Value investing is like shopping for bargains at your favorite store. Many companies have share prices that don’t reflect their growth. Eventually, the share price catches up with company growth. Although these companies don’t focus on rapid growth and expansion, many pay dividends. Compared to some other strategies, value investing is a lower-risk option with fewer associated costs.
2. Growth Investing
You can take growth investing by seeking out companies that are expected to grow faster than others. This growth is based on revenues, cash flows, and profits. Companies that fit this investment strategy prioritize development and reinvest their earnings by acquiring new employees, equipment, and businesses. Growth stocks have a higher risk and are more expensive. They may be more suited for risk-tolerant, long-term investors.
3. Income Investing
Income investing is a strategy where you purchase investments that produce cash payouts. These payouts may be in the form of dividends or bonds and are in addition to regular returns. You can either keep the cash or reinvest. Dividend and bond payouts can be found in individual dividend stocks, index funds, and EFTs. Income investments are often a good choice for those looking to grow their fixed income.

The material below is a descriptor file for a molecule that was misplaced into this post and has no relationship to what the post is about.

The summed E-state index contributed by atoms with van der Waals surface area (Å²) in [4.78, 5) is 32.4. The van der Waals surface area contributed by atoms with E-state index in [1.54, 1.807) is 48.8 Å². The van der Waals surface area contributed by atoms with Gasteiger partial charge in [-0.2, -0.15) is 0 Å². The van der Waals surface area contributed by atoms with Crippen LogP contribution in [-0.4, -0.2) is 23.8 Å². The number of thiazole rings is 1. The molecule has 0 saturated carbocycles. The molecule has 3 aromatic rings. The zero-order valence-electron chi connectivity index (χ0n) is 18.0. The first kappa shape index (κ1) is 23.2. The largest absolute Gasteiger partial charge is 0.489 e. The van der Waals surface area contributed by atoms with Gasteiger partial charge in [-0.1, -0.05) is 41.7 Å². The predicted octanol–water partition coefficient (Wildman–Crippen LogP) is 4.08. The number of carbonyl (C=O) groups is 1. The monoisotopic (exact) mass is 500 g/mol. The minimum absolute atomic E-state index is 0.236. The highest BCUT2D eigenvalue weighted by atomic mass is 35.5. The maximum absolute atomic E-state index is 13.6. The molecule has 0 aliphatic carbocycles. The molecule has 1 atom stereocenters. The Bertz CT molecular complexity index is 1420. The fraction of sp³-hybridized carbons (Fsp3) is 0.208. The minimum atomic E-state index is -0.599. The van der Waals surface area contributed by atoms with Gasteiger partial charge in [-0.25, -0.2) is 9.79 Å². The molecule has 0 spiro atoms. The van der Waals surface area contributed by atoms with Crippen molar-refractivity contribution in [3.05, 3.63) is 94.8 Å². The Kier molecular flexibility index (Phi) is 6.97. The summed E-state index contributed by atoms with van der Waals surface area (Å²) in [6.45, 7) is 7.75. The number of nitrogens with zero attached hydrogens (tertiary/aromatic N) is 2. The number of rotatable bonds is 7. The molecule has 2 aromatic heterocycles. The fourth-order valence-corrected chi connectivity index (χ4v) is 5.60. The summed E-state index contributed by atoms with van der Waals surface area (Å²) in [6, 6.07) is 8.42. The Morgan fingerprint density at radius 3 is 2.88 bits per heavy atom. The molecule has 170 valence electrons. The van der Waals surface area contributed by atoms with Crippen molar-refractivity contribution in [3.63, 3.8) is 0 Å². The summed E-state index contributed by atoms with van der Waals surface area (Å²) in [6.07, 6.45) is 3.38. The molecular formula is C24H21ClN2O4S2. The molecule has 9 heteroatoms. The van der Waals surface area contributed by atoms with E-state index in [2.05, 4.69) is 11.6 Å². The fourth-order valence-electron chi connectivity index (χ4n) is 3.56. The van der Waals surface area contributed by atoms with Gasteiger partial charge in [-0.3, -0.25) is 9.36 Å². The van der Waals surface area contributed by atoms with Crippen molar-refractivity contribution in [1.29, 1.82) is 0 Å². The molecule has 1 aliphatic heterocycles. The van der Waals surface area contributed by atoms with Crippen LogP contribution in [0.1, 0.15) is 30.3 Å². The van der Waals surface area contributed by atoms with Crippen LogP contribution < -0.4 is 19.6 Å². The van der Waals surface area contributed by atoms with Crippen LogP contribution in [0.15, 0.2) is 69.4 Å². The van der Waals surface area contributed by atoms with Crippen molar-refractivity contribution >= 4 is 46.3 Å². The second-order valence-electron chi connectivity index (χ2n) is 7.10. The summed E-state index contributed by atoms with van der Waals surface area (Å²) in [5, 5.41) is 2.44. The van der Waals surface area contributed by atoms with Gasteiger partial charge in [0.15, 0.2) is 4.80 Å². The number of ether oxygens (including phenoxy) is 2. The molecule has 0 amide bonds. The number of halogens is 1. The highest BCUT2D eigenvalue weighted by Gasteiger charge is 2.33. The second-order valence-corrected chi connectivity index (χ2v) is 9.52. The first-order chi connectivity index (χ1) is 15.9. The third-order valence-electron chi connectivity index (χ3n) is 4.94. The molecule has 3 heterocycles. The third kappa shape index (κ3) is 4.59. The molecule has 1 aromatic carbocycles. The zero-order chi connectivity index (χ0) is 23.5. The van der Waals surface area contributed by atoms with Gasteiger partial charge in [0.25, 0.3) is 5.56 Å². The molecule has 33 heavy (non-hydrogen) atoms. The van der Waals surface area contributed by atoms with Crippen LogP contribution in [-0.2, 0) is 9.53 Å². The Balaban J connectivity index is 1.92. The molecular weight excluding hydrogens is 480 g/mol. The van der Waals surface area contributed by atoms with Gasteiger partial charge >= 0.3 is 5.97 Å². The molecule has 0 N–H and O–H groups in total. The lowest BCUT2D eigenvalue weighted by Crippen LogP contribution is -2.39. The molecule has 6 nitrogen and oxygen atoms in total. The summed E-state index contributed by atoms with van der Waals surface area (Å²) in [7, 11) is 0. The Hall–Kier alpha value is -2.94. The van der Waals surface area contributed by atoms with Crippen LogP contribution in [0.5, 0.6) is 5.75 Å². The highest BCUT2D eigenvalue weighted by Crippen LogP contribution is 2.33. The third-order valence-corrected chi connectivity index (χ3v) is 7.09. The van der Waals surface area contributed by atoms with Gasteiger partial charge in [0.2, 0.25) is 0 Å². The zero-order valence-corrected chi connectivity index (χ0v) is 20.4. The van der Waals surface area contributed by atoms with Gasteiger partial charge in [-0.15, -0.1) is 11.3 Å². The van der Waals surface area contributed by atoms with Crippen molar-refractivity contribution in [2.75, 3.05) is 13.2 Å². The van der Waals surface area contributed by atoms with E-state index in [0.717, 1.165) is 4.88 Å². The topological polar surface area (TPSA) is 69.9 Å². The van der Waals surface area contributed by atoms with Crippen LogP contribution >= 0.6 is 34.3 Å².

Investment Strategy Examples
If you’re unsure where to start or level up investing, here are some examples that may give you ideas to think about. You have many options and can choose investment approaches based on your interests, age, values, and other factors.
- Business Investment Strategies. Some people prefer to invest in companies that closely match their morals, values, and beliefs. ESG investment strategies do just that. ESG stands for “environmental” (e.g., carbon emissions, green energy), “social” (human rights, data security), and “governance” (lobbying, executive pay). These types of investment strategies vary widely and include: socially responsible investing, best-in-class selection, ESG integration, active ownership or corporate engagement, thematic investing, and impact investing. Once you evaluate each method, you can determine which best fits your goals.